Skip to main content

WestJet pilots' strike notice threatens to ground hundreds of flights ahead of May long weekend

Travellers scheduled to fly with WestJet for the May long weekend may be out of luck.

The union representing the airline’s pilots has issued a 72-hour strike notice.

Now, Vancouver International Airport is trying to get ahead of any potential fallout.

“We will have extra staffing here because it is the May long weekend, so we're already expecting a very busy weekend. With this information from WestJet. It's best for passengers just to be as prepared as possible,” said Alyssa Smith, a spokesperson for the Vancouver Airport Authority.

WestJet says it’s preparing to operate on a reduced schedule, which may lead to flight changes and cancellations.

“I’ve been concerned about that this whole time I’ve been gone. I don't want that,” said Joanne, who was flying back home to Edmonton from YVR.

The Air Line Pilots Association says members plan to walk off the job early Friday, prompting the WestJet Group to respond with a lockout notice.

A strike would potentially ground hundreds of flights each day.

“Currently, we're showing four cancellations today, so flights are operating mostly as scheduled. We operate about 120 to 130 flights per day with WestJet,” said Smith.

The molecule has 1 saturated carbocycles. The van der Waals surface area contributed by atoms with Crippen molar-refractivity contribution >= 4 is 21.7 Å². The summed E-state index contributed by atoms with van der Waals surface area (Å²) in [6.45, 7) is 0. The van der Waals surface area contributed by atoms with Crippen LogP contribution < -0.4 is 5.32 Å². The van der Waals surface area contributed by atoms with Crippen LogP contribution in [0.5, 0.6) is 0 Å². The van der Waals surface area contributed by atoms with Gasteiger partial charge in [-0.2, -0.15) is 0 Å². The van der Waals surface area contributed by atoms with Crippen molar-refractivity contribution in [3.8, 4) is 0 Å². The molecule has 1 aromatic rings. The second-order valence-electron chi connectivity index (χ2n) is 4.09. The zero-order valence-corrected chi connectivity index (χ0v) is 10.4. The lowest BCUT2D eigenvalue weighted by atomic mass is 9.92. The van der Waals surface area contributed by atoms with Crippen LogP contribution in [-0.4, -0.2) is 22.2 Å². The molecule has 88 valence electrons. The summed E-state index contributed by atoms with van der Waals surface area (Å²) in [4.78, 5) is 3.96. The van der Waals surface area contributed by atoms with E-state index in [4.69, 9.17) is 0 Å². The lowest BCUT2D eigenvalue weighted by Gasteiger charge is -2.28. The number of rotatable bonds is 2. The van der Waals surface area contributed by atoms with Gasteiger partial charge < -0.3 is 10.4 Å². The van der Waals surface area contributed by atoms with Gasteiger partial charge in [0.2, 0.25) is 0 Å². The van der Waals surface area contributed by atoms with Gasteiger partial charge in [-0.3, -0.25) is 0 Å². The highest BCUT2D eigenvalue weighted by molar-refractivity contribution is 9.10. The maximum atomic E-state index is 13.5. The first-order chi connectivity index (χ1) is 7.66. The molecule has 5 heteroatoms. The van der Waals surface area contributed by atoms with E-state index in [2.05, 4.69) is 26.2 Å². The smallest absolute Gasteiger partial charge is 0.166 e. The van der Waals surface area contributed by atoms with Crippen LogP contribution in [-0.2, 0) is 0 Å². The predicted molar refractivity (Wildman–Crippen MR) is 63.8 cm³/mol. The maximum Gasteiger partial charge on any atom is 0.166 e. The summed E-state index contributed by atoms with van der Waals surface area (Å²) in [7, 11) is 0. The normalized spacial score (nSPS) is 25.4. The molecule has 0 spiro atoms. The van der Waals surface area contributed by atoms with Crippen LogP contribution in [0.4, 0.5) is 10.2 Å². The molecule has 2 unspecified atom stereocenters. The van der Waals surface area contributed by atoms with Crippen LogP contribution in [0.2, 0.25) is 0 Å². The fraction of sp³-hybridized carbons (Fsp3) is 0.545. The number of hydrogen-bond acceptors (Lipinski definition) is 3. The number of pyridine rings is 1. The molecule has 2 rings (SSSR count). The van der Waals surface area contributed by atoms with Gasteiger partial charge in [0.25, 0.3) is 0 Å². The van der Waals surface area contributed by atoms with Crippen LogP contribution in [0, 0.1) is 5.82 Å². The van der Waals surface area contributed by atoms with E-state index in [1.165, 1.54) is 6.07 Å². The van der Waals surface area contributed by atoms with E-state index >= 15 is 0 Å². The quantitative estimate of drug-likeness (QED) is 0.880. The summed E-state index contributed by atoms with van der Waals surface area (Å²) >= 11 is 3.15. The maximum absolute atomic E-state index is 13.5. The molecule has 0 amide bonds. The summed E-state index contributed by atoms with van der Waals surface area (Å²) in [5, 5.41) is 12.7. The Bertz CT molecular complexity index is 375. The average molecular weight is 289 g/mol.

The major sticking points in contract negotiations have been job protection, scheduling and pay.

“We need to narrow that gap. And really, that is what is driving our pilots away from WestJet to other airlines. Last year alone, we had 260 pilots leave the West, that group of companies, to other airlines—primarily both north and south of the border," said Capt. Bernard Lewall, chair of the WestJet ALPA master executive council.

WestJet declined an interview with CTV News Vancouver, issuing a statement instead.

“The decision to issue a lockout notice, in response to the actions taken by the union today, was not one that was made lightly, and we sincerely regret the inconvenience and uncertainty this continues to cause for our guests,” said Alexis von Hoensbroech, chief executive officer of WestJet Group.

The airline says impacted customers will be refunded or reaccommodated.

“It is WestJet that has to accommodate your travel plans and buy you a ticket on another airline. They cannot force you to rebook to different date. A deal is a deal, you have a contract with them,” said Gabor Lukacs, an airline passenger rights advocate.

Lukacs is advising travellers to wait and see if the strike even happens, and then leave the responsibility of rebooking to the airline. Top Stories

Tragedy in real time: The Armenian exodus from Nagorno-Karabakh

For the past five days, vehicles laden with refugees have poured into Armenia, fleeing from the crumbling enclave of Nagorno-Karabakh in neighbouring Azerbaijan. In a special report for, journalist Neil Hauer recounts what it's like on the ground in Armenia.

Stay Connected